Three peas

Three peas

If you were with me last time, you’ll recall I wrote about the ways in which the baby boomer generation used to apply for jobs and their expectations of how these applications would be handled. I contrasted these with the demands of the millennials and Gen Z, who expect seamless, digital communication and won’t be prepared to work for you if you don’t offer what they want.  Offering a great candidate experience is therefore essential for companies and organisations (including RGU) wanting to maximise their chances of recruiting in the current, extremely competitive job market.

The starting point, as far as we are concerned at RGU, is that while we know not every applicant for our jobs can be successful, we also know all our applicants, whether successful or not (and, obviously, most are not) will have an opinion about how their application had been handled.  We want each applicant to feel thoroughly involved and well-treated at every stage of the process.

On the other side of the coin, a company that doesn’t take the candidate experience seriously, might be on the receiving end of allegations of illegal discrimination on the grounds of age, race, gender etc. In days gone by, ‘word of mouth’ could slowly create an impression amongst an candidate’s friends and acquaintances of a company as a good or bad employer. Today, ‘word of mouse’ (or more likely a finger on a screen) shifts opinion into the public arena in seconds and can, rightly or wrongly, result in a Twitter storm which destroys organisational reputation/shareholder value in days.

Fake news and maliciousness can be hard to counter, but an insistence that your recruiters abide by the three “Ps” – politeness, professionalism and process – should underpin your candidates’ experience and help reduce the scope and opportunity for any malcontents to besmirch your firm’s reputation. Being human, we are not immune from getting some things wrong, but these three “Ps” are what we strive for at RGU.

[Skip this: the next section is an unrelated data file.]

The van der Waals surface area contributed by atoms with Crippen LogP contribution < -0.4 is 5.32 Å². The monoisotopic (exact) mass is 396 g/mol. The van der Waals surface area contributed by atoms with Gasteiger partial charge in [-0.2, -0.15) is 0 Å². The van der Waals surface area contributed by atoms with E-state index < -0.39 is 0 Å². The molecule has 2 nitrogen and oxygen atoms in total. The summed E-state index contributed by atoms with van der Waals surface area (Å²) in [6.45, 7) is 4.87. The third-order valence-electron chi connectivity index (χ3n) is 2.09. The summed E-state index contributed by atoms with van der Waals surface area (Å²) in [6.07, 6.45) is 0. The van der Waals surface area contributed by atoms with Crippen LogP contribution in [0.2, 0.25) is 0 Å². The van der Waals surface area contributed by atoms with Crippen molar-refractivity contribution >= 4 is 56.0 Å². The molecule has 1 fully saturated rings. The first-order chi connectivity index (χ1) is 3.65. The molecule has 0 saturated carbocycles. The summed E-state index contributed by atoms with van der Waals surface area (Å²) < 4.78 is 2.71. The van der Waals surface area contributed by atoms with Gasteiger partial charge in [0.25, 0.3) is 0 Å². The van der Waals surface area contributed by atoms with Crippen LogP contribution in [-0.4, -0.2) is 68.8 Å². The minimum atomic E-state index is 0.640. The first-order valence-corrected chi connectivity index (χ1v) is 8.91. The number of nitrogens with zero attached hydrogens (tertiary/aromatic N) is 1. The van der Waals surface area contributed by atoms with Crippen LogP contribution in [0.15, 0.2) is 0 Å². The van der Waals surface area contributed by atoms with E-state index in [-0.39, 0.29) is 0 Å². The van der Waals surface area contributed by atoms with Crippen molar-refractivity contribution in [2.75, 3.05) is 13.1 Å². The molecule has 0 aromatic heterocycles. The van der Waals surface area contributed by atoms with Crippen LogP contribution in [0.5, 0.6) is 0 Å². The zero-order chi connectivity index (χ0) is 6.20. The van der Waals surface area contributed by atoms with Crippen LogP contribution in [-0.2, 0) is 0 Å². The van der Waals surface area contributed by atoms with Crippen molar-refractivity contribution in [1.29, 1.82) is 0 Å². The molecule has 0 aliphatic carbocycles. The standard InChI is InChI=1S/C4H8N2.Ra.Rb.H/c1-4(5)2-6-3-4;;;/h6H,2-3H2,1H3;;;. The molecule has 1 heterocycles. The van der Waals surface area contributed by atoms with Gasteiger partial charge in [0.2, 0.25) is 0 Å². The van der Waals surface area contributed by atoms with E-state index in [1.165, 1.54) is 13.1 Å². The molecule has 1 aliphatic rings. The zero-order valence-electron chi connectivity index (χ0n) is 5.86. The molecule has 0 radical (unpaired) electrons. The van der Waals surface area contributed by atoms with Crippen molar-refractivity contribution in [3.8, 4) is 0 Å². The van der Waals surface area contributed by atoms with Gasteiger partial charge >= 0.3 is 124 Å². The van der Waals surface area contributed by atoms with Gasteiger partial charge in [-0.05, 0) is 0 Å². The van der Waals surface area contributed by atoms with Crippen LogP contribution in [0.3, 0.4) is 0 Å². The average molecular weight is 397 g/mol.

In essence, we believe any recruitment exercise can be boiled down to this: treat candidates as you would prefer to be treated yourself.  Politeness should be a given: everyone who applies for a job with your organisation must be treated with respect.  This extends naturally into your processes.  Technology ought to make this easier.  Applicant tracking systems – such as the one behind  (where our jobs are advertised) will automate your acknowledgements, interview, rejection and award letters, but, I’d suggest you make sure you review and revise them regularly.  It can be hard to find the time, but do try and ensure they are not soulless, but polite, pleasant expressions of invitation, rejection or success.  If a candidate has been particularly impressive at interview but ultimately unsuccessful, why not add a personal hand-written acknowledgement to the standard letter?  That’s professionalism.

Making people feel good about rejection is a skill, but one that will enhance your reputation significantly. I was told a great story by an experienced recruiter about how Starbucks managed to let people down gently and make them feel good about the company.  They offered unsuccessful candidates a voucher for $5, in the expectation that those who took up this offer would spend additional money which might otherwise have gone to a competitor. Moreover, Starbucks knew the average spend per customer per visit was more than $5, so they were also in with a chance of making a bit of money out of this.  For some, this may seem the unacceptable face of capitalism, but it’s very probable that those who did take up this offer enjoyed their coffee and cookies and thus felt good about a company that had just rejected them for a job. That’s professionalism. Underpin your recruitment with these three Ps and you’ll be giving your job applicants the 5-star treatment and protecting your brand and reputation.

Julie Skinner, Resourcing and Benefits Specialist, RGU